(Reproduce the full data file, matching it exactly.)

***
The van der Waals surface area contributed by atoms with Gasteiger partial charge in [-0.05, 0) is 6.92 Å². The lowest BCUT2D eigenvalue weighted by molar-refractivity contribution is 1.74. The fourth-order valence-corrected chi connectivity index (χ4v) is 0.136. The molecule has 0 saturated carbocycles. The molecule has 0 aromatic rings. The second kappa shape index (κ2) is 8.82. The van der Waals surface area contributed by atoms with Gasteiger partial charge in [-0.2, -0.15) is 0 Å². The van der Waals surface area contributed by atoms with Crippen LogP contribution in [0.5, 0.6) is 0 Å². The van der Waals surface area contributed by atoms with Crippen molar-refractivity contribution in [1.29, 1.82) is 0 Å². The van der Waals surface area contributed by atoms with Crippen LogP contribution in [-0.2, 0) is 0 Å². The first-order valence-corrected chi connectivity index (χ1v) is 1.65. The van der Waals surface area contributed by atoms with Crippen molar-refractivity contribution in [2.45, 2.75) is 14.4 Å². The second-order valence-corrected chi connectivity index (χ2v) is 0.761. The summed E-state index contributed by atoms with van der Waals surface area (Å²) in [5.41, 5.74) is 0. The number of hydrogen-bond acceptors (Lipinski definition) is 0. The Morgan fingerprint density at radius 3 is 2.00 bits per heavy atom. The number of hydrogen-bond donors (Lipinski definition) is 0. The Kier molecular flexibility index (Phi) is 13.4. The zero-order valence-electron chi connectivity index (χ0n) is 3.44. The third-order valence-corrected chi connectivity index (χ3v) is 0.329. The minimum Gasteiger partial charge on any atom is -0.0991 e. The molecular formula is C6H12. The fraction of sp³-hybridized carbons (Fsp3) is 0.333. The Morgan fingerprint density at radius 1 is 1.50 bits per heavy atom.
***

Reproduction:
The van der Waals surface area contributed by atoms with Gasteiger partial charge in [-0.05, 0) is 6.92 Å². The lowest BCUT2D eigenvalue weighted by molar-refractivity contribution is 1.74. The fourth-order valence-corrected chi connectivity index (χ4v) is 0.136. The molecule has 0 saturated carbocycles. The molecule has 0 aromatic rings. The second kappa shape index (κ2) is 8.82. The van der Waals surface area contributed by atoms with Gasteiger partial charge in [-0.2, -0.15) is 0 Å². The van der Waals surface area contributed by atoms with Crippen LogP contribution in [0.5, 0.6) is 0 Å². The van der Waals surface area contributed by atoms with Crippen molar-refractivity contribution in [1.29, 1.82) is 0 Å². The van der Waals surface area contributed by atoms with Crippen LogP contribution in [-0.2, 0) is 0 Å². The first-order valence-corrected chi connectivity index (χ1v) is 1.65. The van der Waals surface area contributed by atoms with Crippen molar-refractivity contribution in [2.45, 2.75) is 14.4 Å². The second-order valence-corrected chi connectivity index (χ2v) is 0.761. The summed E-state index contributed by atoms with van der Waals surface area (Å²) in [5.41, 5.74) is 0. The number of hydrogen-bond acceptors (Lipinski definition) is 0. The Morgan fingerprint density at radius 3 is 2.00 bits per heavy atom. The number of hydrogen-bond donors (Lipinski definition) is 0. The Kier molecular flexibility index (Phi) is 13.4. The zero-order valence-electron chi connectivity index (χ0n) is 3.44. The third-order valence-corrected chi connectivity index (χ3v) is 0.329. The minimum Gasteiger partial charge on any atom is -0.0991 e. The molecular formula is C6H12. The fraction of sp³-hybridized carbons (Fsp3) is 0.333. The Morgan fingerprint density at radius 1 is 1.50 bits per heavy atom.